For example, Abigail Williams had an affair with John Proctor who was married to Elizabeth Proctor at the time and got discovered. However, Abigail Williams still “loved” John Proctor and was rejected. Later, she accuses Elizabeth Proctor for witchcraft, an action she uses as her revenge. These acts of cruelty ultimately affect all the victims and their families in this play as their consequence is to be hung. The vulnerability and sense of helplessness are all revealed in the victims as they are facing their
Everybody makes mistakes in their lives, but how they react to them exposes who they really are. In the play "The Crucible" by Arthur Miller, the Puritan citizens of Salem are caught in a perilous storm of terror and accusations of witchcraft. The sins and choices of other characters in the play fuel the fire of injustice and cost the lives of many. There are two tested characters who played large roles in the outbreak of witchcraft accusations; they either passed or failed this test. John Proctor passed the trial of his sins, and Abigail Williams failed her test.
The Crucible is the story of a young Puritan woman in 1692 Massachusetts who made false witchcraft accusations in an attempt to save her life and to end a rival’s life. While her actions are horrific and the cause of numerous deaths, the actions of the adults around her that enabled her lies to cost lives are despicable. Through his dishonest characters, specifically Reverend Parris, Judge Danforth, and John Proctor, Miller exposes the evils of lying to save one’s name and the destruction that inevitably ensues. The first dishonest character mentioned in the play is Reverend Parris, a man who has worked to be a reputable, trustworthy church leader. After he saw his niece, Abigail, and daughter, Betty, dance in the woods, he suspects that they were involved in witchcraft.
In the play Abigail Williams, and Thomas Putnam’s take advantage of the pervasive fear in the village, allowing them to fulfill their selfish and exploitative motives which are what truly fuel the Salem Witch Trials. To begin with, Abigail Williams starts the accusations of witchcraft in order to fulfill her ulterior motives. We first see hints of her motives when Abigail tells John Proctor, a married man under whom she had worked that, “I am waiting’ for you every night”(1099). While Abigail worked under John and Elizabeth Proctor, she had developed feelings for John. Elizabeth removes her which angers Abigail deeply.
Throughout the play, Proctor does everything in his power to try and get Elizabeth to forgive him. He also tries to stop the madness that Abigail has created throughout Salem. As the trials go on and take more lives, Proctor finally has enough of Abigail’s nonsense. After Proctor confesses that he has committed the sin of adultery, Elizabeth is then questioned by Danforth to see if Proctor is telling the truth. Elizabeth tells Danforth, “Your Honor, I--in that time I were sick.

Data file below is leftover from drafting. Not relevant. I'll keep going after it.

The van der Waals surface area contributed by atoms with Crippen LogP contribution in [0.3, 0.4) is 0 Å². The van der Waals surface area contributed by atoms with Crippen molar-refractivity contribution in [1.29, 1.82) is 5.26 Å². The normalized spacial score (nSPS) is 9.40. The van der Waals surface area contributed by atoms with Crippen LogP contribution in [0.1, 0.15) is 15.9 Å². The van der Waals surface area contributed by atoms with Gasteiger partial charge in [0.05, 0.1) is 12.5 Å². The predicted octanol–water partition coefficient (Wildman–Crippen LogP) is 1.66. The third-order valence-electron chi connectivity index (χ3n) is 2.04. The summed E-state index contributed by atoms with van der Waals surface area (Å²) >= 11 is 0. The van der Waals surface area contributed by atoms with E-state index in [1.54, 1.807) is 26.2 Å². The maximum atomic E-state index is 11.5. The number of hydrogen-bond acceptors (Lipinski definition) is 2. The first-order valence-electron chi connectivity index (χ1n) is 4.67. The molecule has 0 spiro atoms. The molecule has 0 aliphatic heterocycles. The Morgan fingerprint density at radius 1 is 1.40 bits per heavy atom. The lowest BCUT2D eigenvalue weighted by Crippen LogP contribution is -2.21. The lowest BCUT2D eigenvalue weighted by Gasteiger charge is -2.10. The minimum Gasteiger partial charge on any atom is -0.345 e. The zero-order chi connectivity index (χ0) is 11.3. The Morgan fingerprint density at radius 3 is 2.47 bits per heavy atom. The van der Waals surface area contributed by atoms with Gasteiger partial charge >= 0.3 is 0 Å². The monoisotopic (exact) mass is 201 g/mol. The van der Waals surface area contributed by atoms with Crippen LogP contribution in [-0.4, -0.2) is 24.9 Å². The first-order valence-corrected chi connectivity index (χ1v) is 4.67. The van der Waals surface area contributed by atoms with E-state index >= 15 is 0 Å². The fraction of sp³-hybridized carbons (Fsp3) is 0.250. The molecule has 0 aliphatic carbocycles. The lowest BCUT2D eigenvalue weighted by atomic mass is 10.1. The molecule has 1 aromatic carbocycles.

I saw Goody Osburn with the Devil! I saw Bridget Bishop with the Devil” (Miller 1120). She even threatens to divulge her affair with John to the court because she thought it would make it more likely for Elizabeth to be convicted. Chillingworth’s character is just as vindictive, if not even more so, as Abigail. When he finds out that Hester has cheated on him, he is at first solely curious about who she cheated with.
Shakespeare used this fear to create suspense within the play and it led to the involvement of the weird sisters and the crazed actions committed by Macbeth and his wife. The first Stuart King of England, King James I was one of many who believed in witchcraft, so much that it led to
Arthur Miller 's historical play, The Crucible, portrays the historical events of the Salem witch trials through a crowd of unforgettable characters. Fear drives these Puritans to reveal their true emotions while facing their accusers in the bias courts before merciless judges. While eventually all the people of Salem become subject to this madness, two women stand out above the rest. Revenge and shame live in the heart of the teenage adulteress, Abigail Williams, while truth and righteousness reside in the soul of Elizabeth Proctor, John Proctor 's faithful wife.Although they both heighten the tension and suspense of the play, Abigail William 's and Elizabeth Proctor 's differences lead to turmoil due to their desire for one man 's love. In the Crucible, Abigail Williams can be described as a deceitful and cunning character who thought of the idea that she could lie her way through life without facing any consequences.
The main character of The Crucible, John Proctor is someone who possesses all the necessity traits that classify a tragic hero. Not only is his downfall in the book initiated by his human flaw, but he also captures the sympathy from the readers. Even though John Proctor’s intentions are good and truthful through out the book, in the beginning we discover that he has a significant secret. He is guilty of committing the sin of adultery with his young servant, Abigail Williams. His sick wife Elizabeth learned of his infidelity and forgave him, but Abigail was in love with John and tries to kill Elizabeth by engaging in witchcraft with a few other girls in Salem.
Guilt is emotional torture that transforms one's psychological operation. In the play, The Crucible by Arthur Miller, before the Salem witch trials emerge, John Proctor cheats on his wife Elizabeth Proctor, with young Abigail. Causing him to live with an eternal shame that generates dispute. Proctor’s endeavour is to elude from his wrongdoing, but he cannot because of the disgrace he feels himself to be when around Elizabeth. Miller shows that John Proctor's emotional and behavioral conflict rises from his guilt.